Gideon’s first assignment was to tear down his father’s altar to Baal and replace it with an altar to God. Gideon still had reservations, so he performed the task at night. The following day, the men of the town came looking for Gideon to kill him for destroying the Baal altar. His father, obviously repentant, defended him. “And Joash [Gideon’s father] said unto all that stood against him, Will ye plead for Baal? will ye save him? he that will plead for him, let him be put to death whilst it is yet morning: if he be a god, let him plead for himself, because one hath cast down his altar” (Judges 6:31). This gave Gideon confirmation that God was with him.

“Then all the Midianites and the Amalekites and the children of the east were gathered together, and went over, and pitched in the valley of Jezreel” (Judges 6:33). Gideon’s next assignment was to get rid of Israel’s enemies. Gideon still had reservations and needed further proof. So, he put God to the test. First, he challenged God by laying out a fleece on the ground and asking God to send dew on the fleece only, but leave the ground dry. God answered his request. The next night he did the same but wanted the ground to be wet with dew and the fleece to remain dry. God again answered his request. Gideon was convinced.[4]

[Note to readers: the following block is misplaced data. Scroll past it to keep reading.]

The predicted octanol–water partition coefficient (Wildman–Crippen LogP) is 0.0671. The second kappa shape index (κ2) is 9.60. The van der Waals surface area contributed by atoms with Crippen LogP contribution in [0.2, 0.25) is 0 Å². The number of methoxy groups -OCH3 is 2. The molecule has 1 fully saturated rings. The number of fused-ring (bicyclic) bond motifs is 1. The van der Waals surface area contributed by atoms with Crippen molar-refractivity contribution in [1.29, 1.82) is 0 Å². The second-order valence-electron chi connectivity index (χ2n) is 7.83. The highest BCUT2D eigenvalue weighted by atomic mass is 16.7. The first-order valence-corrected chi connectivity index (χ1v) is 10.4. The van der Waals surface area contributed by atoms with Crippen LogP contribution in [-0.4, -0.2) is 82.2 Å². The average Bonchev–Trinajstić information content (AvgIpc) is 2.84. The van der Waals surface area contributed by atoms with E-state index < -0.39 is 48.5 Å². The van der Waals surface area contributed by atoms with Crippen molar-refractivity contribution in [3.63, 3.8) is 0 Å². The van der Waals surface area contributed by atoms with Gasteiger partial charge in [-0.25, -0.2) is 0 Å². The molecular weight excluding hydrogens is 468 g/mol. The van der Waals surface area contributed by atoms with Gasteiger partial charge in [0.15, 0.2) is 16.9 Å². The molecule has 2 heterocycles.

Gideon rallied an army of 32,000 men from Manasseh, Asher, Zebulun, and Naphtali.[5] The opposing army boasted at least 135,000 men.[6] Gideon’s army faced four-to-one odds. God wanted all the credit for the victory, so He told Gideon to send all the fearful home. Twenty-two thousand (22,000) left leaving Gideon with only 10,000 men. The odds now were about 14 to 1. God said that was still too many.

There was spring near Gideon’s camp, and God gave a test. Any man who stooped down on hands and knees to drink from the spring was to be sent home. Those who cupped water in their hand and lapped up the water from their hands – showing that they remained vigilant – were kept. Gideon’s army was now down to just 300 men. The odds were now 450 to 1 – better odds for God![7]